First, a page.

Journeying back twenty-five years to what I was thinking and doing as an unpublished writer was fun and illuminating. I admit my face turned red a few times at the choice of prose but for the most part I could see the writer behind the sentences and I liked what he was up to. If only I could go back and be that guy again!
First edition, signed twice on the title-page, with Connelly indicating which was the 1992 signature and which the 2014 signature for PEN! “So this is my first published novel,” he writes on the front flyleaf. “Not my first, mind you. I wrote a couple of novels earlier that are in a drawer somewhere—an appropriate fate. But I had to write those in order to write this one. It was all part of the learning experience!” Across the fore-edge he has written in bold, red ink: “HOLD FAST.” That, he explains, was the phrase “tattooed across Harry Bosch’s knuckles (when he was a kid).” On the half-title he writes: “This novel uses the tunnel as metaphor. I had a fear of tunnels as a kid. I came up with this title while thinking about that fear and linking it to the tunnels in this book.” The inspiration of his story, he explains in another note, came from an episode that occurred when he was a reporter for the L.A. Times, where he worked for seven years. “Thieves used stormwater tunnels to get beneath a bank and then drilled up into the vault on a holiday weekend. That true crime (never solved) inspired this novel.” There are touching biographical details in his annotations. On the dedication page he says, “I’m a writer because my parents encouraged me to pursue my dream. Sadly, my father passed away 5 months before my first book was published. But he knew it was going to happen and I am grateful for that.” Connelly has also tipped in images of “Tunnel Rat” (p. 18), and his protagonist, Harry Bosch, from his Vietnam days (p.34). He has also loosely inserted photocopies of his 1990 correspondence with his agent, Phillip G. Spitzer. “Your enthusiasm is certainly contagious,” he tells Spitzer, “and I hope you are successful in placing the book.” Spitzer’s first approach, to Knopf, failed (the rejection letter is included here). But Little Brown was next and “they,” Connelly writes, “were smart enough to see a future for Harry Bosch!”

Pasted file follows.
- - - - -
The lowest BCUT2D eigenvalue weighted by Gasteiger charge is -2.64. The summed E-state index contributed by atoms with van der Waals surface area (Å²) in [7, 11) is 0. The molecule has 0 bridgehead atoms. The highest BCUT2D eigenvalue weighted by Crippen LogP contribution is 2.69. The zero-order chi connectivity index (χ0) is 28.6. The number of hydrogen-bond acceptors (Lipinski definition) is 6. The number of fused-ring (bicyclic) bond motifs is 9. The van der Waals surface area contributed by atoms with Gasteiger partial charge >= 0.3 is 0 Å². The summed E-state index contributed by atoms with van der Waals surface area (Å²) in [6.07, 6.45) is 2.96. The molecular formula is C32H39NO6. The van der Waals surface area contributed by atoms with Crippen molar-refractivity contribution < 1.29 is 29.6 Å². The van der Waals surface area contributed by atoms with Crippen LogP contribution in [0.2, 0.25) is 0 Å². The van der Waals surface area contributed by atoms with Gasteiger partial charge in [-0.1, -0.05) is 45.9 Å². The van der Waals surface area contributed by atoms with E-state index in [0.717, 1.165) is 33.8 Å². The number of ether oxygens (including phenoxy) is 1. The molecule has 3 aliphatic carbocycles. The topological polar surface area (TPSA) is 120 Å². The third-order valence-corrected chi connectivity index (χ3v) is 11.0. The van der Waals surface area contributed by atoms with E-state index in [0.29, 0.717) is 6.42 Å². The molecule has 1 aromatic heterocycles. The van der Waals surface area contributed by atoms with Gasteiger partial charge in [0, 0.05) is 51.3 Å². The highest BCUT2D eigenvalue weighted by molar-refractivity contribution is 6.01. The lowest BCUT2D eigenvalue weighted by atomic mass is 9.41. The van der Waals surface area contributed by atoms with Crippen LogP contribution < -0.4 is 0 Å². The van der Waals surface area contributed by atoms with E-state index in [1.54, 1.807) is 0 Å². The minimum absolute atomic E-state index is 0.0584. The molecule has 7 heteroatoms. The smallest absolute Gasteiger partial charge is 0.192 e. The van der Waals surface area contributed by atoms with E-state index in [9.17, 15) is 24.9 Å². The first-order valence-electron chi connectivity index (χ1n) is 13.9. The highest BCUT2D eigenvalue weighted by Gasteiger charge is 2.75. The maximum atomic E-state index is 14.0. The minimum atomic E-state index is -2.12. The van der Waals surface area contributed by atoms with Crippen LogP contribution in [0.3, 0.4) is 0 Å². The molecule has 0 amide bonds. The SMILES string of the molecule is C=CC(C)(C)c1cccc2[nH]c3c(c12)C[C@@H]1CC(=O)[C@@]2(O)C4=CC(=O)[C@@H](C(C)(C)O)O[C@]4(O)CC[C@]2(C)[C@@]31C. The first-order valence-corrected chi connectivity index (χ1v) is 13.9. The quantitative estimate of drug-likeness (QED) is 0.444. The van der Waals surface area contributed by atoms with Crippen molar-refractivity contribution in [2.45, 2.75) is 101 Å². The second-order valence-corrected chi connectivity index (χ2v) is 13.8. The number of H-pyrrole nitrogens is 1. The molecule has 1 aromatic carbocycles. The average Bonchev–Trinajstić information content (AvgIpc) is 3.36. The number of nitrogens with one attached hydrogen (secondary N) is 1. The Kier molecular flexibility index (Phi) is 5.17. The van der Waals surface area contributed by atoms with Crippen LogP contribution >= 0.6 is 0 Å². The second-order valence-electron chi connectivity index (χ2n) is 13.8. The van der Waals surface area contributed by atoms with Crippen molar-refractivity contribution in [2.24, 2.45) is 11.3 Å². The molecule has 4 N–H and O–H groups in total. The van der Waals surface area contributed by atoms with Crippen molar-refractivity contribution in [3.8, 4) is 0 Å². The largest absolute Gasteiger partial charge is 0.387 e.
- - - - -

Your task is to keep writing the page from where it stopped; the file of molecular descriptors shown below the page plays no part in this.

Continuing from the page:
CONNELLY, Michael (b. 1956). The Black Echo. Boston: Little Brown, 1992. 8°. Original cloth-backed boards; dust jacket.